THE MAGAZINE FOR PROFESSIONALS

Q: How Do You Keep Your Business Afloat During the Off-Season?

by inPAINT

slider_smarter-approachAs you likely know, a lot of major construction projects begin in the spring and end in the fall. Some of the reasons are due to the fact that summer months provide longer daylight hours and folks are happier to work outside during the warmer months. The summer’s warm temperatures allow paint, concrete/cement and asphalt to dry faster. Construction during the winter can become very expensive with shorter daylight hours, and colder temperatures requiring additional heating devices like generators or space heaters to expedite drying or curing times.

We are less likely to find large commercial projects in the off-season. When planning for a ‘downtime,’ it’s smart to look for projects that don’t have an off-season. For example, school and other government work is a good place to start. The government doesn’t shut down in terms of renovation projects. Look for RFPs and start putting in bids.

We’ve also found a lot of success with residential remodel work. That work doesn’t stop in the offseason because investors are buying properties all year long and will have a need to prepare those homes for market regardless of whether it’s July or December. In our experience, remodels are the way to go in the wintertime.

Part of your planning should be ongoing networking. Construction isn’t like selling a brand like Coca-Cola® or Nike.® You’re selling construction, which is a very expensive product. We’ve found success with networking and meeting people face to face.

In the words of my late father-in-law, “Join, join, join.” Join your local chamber of commerce and other organizations. Then, go to every meeting. Get your face out there. Get your business card out there. Get your business known.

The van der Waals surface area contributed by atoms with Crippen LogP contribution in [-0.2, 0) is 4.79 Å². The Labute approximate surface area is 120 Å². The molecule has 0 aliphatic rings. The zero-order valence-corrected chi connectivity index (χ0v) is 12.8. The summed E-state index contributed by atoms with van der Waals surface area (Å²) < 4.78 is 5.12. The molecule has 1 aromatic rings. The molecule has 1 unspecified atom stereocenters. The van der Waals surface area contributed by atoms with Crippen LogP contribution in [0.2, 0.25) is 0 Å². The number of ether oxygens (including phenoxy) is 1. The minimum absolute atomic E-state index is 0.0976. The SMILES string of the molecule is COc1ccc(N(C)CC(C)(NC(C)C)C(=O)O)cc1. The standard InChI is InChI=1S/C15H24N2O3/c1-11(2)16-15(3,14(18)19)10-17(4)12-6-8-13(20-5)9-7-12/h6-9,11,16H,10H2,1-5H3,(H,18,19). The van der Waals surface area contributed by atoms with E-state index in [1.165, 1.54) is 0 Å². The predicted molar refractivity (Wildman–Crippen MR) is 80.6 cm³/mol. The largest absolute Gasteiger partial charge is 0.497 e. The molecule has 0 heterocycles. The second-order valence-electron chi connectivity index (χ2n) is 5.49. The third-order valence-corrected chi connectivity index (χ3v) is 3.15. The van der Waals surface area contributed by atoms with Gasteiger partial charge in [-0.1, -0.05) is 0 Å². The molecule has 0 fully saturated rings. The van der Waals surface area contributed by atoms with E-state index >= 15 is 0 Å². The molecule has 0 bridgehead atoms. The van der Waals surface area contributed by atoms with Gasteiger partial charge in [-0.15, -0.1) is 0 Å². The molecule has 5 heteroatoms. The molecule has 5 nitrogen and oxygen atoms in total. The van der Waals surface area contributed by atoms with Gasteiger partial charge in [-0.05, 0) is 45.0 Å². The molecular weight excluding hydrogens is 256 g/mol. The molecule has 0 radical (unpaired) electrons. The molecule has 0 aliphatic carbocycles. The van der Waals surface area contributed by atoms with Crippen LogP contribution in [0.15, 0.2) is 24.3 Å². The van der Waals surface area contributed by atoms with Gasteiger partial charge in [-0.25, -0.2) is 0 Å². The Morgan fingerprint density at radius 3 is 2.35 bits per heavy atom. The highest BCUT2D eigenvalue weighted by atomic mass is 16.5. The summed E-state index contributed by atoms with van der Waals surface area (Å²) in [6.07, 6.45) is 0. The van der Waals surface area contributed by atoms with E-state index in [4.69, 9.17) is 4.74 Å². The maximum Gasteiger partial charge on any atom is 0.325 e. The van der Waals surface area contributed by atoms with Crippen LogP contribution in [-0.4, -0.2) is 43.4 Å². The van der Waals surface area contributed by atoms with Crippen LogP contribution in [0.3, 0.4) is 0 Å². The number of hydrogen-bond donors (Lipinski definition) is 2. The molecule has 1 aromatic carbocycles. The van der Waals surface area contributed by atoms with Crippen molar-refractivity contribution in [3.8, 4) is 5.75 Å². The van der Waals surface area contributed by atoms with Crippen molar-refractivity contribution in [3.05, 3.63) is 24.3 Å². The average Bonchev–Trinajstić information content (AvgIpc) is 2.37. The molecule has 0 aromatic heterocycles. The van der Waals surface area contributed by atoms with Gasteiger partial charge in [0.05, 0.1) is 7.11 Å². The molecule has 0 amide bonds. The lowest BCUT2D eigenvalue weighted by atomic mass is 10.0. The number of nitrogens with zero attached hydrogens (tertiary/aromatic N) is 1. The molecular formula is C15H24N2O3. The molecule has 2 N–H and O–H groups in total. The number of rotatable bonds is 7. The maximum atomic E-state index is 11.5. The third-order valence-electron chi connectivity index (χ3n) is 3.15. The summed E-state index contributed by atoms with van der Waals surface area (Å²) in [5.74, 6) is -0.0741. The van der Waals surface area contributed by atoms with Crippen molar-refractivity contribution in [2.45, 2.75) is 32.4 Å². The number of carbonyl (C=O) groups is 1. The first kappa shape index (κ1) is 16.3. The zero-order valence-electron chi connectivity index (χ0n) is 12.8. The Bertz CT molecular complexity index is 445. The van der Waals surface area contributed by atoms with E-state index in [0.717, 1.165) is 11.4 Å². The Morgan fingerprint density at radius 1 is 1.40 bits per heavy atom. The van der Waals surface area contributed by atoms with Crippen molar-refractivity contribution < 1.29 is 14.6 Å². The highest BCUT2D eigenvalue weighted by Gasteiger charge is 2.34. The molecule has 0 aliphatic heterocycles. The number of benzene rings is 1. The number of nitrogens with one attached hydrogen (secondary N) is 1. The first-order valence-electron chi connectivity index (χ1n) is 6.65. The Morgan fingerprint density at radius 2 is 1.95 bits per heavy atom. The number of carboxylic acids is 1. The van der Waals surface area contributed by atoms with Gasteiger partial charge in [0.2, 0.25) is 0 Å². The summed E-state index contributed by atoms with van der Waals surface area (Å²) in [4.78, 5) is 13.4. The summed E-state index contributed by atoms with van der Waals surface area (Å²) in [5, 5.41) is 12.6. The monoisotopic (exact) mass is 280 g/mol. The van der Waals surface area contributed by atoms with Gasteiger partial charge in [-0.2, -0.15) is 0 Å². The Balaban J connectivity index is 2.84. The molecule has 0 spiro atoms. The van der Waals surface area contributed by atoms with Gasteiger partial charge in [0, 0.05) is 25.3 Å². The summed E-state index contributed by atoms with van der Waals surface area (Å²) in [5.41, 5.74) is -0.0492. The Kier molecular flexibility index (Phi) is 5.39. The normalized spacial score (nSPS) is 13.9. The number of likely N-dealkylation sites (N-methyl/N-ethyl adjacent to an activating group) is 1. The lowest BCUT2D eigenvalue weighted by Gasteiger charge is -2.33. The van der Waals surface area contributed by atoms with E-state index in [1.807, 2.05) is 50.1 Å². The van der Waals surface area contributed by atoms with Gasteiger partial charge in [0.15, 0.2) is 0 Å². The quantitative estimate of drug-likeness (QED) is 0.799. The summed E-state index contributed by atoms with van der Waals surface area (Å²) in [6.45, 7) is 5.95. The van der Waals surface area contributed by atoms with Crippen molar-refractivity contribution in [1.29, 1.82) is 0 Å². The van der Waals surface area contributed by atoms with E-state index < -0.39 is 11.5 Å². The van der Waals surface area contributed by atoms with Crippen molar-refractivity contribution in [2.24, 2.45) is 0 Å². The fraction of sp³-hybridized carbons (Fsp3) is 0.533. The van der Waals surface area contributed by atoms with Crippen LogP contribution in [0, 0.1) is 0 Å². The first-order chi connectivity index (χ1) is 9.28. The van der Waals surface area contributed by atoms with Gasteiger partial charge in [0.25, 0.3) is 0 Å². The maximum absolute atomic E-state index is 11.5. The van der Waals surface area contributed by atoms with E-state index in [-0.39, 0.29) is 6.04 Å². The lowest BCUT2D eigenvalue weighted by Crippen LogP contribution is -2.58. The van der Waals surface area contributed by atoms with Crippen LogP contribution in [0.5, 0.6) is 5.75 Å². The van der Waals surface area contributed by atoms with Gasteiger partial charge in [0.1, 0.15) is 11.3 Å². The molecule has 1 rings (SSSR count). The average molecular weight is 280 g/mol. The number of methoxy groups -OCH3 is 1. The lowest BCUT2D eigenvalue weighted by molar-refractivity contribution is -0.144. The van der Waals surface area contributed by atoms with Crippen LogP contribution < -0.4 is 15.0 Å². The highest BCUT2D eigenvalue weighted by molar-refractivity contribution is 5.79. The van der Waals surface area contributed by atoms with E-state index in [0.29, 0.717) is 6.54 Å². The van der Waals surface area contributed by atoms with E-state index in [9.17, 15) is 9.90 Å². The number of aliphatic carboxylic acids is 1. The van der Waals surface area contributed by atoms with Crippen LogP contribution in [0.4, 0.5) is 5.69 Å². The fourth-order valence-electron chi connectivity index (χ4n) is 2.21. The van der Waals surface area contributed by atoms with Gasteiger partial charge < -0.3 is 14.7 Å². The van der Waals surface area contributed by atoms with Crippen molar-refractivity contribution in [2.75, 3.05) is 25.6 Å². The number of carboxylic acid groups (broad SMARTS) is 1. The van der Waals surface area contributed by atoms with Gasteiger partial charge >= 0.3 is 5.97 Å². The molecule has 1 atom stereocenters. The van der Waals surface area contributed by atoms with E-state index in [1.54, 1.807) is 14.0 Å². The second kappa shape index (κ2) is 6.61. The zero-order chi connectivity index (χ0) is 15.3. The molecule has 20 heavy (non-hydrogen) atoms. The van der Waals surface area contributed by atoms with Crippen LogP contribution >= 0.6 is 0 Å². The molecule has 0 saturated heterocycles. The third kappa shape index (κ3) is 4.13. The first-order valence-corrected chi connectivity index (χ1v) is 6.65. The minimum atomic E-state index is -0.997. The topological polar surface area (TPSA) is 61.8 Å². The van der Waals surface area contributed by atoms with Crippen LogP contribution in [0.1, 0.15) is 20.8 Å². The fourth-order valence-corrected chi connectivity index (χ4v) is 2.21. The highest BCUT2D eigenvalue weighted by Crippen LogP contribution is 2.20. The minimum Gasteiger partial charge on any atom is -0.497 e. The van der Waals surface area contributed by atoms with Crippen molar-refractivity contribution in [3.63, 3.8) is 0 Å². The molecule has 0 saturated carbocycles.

And lastly, as you’re planning ahead, remember that people may be more likely to cancel projects in the winter. So, I suggest working your business like an airline. They overbook flights for a reason experience has shown them that a certain number of people will cancel, and they don’t want to risk the lost revenue. Neither should you.

You want to do what you can to make sure your employees have work all year long. So, go ahead and overbook yourself. If customers cancel on you and you’re overbooked, you’ll still have enough work. And if they don’t, you can always hire to fill in the gaps. There are many experienced, hardworking people looking for construction work, especially in the winter months.


MICHELLE COX
Owner and COO, HCH Construction

Along with her husband and a business partner, Michelle Cox started HCH Construction five years ago in Dallas, Georgia. The trio has experience in land development, construction (including electrical, plumbing, paint and more), marketing, and financial and business management.

The company has managed a variety of projects that range from college turns to bank remodels, retail stores to turnkey properties. HCH also works with investment groups to remodel residential homes so they are move-in ready for buyers.

Their proudest achievements are their involvement in giving back to their community and local school system in Paulding County; HCH Construction helps provide necessary supplies to local teachers. In addition, with the help of Behr Process Corporation and The Home Depot, HCH Construction recently organized more than 50 volunteers to provide improvements to a local school.

Current Issue

Current IssueRead the current issue in page-turner format.

Read 

     



Free Subscription

Sign up for your FREE subscription to inPAINT magazine, delivered directly to your mailbox.

Sign up

Connect